Yotam Ottolenghi’s latest book is full of Flavour…


Yotam Ottolenghi is a paradigm shifting force on the global food scene. His new book FLAVOUR is quite the revelation and I certainly don’t use that word lightly. Even though Yotam is not a vegetarian, he has been celebrating and singing the praises of vegetables for decades and is on a mission to present them in new and exciting ways.  He and his team have been testing, tasting and sharing the many recipes they have devised to ramp up and create new flavours that totally banish our concept of traditional vegetables.

Although his six restaurants all across London are not vegetarian, vegetables feature abundantly on the menus. He’s written and co-authored seven cookbooks thus far

Among them, PLENTY which was published in 2010, PLENTY MORE in 2014,  FLAVOUR is the most recent book in the series, Yotam teamed up with Ixta Belfarge who is equally obsessed with vegetables. Her journey to the world of food via Mexico City, Brazil, France, Tuscany and Australia was complex and varied, she even had a market stall in London for a spell and eventually got a job at Nopi, one of Yotam’s restaurants.

Her eclectic cooking is deeply engrained in the cultures she absorbed during her travel over the years.

The third contributor to this inspirational book was Ballymaloe Cookery School Alumni, Tara Wigley. She cooks and writes like an angel and also collaborated with Yotam’s business partner Sami Tamini on his recent book Falastin (see Examiner article 26th September 2020)

So why am I waxing lyrical about FLAVOUR – Well, for a start I’ve been cooking all of my adult life and a good part of my childhood, I live on an organic farm, I too love vegetables and I am fortunate to have access to beautiful freshly harvested produce throughout the year. Since 1983, I have taught thousands of students here at the Ballymaloe Cookery School since and thus far written nineteen cookbooks. Yet, Yotam and Ixta have introduced me to a myriad of new ways to add hitherto undreamt of flavours to our favourite vegetables. Cauliflower, celeriac, even carrots and cabbage will never be the same again.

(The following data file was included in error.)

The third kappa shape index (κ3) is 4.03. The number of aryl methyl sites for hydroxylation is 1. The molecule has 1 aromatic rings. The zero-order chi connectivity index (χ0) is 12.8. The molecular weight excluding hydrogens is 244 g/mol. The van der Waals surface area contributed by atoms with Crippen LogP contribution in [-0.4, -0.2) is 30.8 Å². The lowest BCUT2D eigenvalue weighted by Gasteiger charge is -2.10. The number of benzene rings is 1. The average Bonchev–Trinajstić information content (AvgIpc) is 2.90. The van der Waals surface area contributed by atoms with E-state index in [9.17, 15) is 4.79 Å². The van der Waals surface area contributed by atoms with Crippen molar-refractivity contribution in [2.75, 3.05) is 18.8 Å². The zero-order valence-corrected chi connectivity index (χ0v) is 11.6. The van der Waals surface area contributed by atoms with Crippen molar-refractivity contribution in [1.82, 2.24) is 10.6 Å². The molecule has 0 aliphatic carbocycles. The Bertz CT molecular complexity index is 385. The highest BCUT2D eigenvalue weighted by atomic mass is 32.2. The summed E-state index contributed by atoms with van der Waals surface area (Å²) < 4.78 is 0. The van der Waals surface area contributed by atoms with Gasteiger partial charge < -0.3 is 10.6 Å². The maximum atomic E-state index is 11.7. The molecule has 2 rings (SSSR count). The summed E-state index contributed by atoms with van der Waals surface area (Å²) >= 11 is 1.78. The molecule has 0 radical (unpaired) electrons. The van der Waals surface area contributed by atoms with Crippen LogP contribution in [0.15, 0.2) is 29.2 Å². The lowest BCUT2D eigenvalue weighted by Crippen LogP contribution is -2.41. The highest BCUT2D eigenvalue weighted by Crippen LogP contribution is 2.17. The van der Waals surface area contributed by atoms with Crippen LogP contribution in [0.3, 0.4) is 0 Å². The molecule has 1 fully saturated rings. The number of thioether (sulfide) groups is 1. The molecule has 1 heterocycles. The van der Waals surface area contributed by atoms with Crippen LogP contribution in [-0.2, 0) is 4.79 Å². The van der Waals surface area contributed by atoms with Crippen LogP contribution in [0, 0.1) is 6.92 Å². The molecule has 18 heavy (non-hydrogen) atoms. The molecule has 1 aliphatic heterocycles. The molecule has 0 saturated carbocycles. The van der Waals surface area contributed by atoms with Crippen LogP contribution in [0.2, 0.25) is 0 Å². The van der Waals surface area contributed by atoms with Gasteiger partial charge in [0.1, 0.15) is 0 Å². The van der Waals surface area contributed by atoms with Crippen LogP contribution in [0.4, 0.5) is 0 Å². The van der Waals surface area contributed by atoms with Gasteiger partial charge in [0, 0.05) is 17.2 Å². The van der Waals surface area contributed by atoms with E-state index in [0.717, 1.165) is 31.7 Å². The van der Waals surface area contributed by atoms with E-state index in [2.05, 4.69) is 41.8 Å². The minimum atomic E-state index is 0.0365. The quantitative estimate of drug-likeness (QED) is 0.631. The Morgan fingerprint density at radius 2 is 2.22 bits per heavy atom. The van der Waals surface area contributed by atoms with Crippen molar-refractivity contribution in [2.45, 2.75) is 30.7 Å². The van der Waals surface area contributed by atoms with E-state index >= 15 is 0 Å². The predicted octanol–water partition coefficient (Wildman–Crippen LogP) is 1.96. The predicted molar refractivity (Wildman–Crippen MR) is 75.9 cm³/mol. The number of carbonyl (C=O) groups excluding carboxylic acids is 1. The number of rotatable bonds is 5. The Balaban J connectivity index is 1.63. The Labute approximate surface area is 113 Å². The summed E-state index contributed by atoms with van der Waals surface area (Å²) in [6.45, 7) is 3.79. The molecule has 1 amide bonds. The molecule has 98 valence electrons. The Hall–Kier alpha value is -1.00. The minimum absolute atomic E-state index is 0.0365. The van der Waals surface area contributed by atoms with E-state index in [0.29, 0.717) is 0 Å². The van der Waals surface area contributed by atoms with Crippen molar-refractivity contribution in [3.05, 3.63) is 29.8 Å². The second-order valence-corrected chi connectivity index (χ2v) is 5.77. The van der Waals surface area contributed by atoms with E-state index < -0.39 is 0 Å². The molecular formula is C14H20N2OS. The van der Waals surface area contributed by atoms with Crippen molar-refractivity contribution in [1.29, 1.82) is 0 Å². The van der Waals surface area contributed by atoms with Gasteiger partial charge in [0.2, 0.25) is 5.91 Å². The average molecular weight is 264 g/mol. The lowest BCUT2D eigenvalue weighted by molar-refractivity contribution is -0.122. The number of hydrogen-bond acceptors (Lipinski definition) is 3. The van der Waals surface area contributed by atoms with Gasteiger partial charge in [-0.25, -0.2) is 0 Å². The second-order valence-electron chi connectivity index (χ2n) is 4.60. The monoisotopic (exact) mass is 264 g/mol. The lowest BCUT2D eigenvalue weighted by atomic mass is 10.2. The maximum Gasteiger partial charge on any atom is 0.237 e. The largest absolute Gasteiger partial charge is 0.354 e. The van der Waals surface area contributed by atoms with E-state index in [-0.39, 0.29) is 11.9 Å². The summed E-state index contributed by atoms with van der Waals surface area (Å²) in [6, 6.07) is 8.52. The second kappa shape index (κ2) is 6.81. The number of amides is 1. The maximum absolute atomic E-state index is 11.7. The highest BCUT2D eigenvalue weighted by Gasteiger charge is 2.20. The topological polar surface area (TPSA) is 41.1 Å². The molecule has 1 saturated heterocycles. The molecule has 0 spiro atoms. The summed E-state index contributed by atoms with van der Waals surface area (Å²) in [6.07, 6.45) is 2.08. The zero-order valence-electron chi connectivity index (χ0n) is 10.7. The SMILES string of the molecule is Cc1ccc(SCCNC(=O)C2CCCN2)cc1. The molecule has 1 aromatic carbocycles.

How do they do it? – well you’ll need to buy the book to discover all the secrets but a few hints, Yotam and Ixta introduce us to a series of twenty essential ingredients to add extra oomph – I’ve got to add Guachong chilli paste to my larder! Furthermore to add extra magic they hone in on four processes, charring, browning, infusing and ageing and there’s more…

Pop into your local bookshop – FLAVOUR is published by Ebury Press. Treat yourself and maybe pick up an extra copy for a friend who loves to cook. Once again, here are a couple of recipes to illustrate how common vegetables and pulses can be utterly transformed.

Ottolenghi’s Cauliflower Roasted in Chilli Butter

Serves four

2 large whole cauliflowers, with leaves (1.9kg)

2 onions, peeled and cut into eighths

8 red chillies, whole with a vertical slit cut into them

1 lemon, cut into wedges, to serve


Chilli butter

120g unsalted butter, melted (or 120ml olive oil, if you want to keep it vegan)

110ml olive oil

1 ¼ tbsp. red bell pepper flakes

2 ½ tsp tomato paste

1 ¼ Urfa chilli flakes

90g rose harissa (adjust according to the brand you are using)

¾ tsp Aleppo chilli flakes (or 1/3 tsp regular chilli flakes)

3 garlic cloves, crushed

1 ½ tsp caster sugar

Trim the leaves at the top of each cauliflower, so that about 5cm of the actual cauliflower is exposed. Cut both cauliflowers into quarters lengthways, making sure the leaves remain attached at the base.

Fill a very large pan (large enough to fit all the cauliflower quarters) with well-salted water and bring to the boil. Once boiling, blanch the cauliflower quarters for 2 minutes, weighing them down with a lid a little smaller than the pan to ensure they stay submerged. Transfer to a colander to drain well. Preheat the oven to 180 degrees Celsius fan.

Mix all the ingredients for the chilli butter together in a small bowl with 1 teaspoon of salt. Place the cauliflower quarters, onions and chillies on a very large, parchment-lined baking tray and pour over the chilli butter. Carefully mix to make sure everything is very well coated (gloved hands are best for this). Arrange the cauliflower quarters so they are spaced apart as much as possible; one of the cut sides of each quarter should face down, so the leaves are exposed. Roast for 30 minutes, baste well, then turn the heat down to 170 degrees Celsius fan and continue to roast for another 35-40 minutes, basting twice, until the cauliflower is very well browned and the leaves are crispy.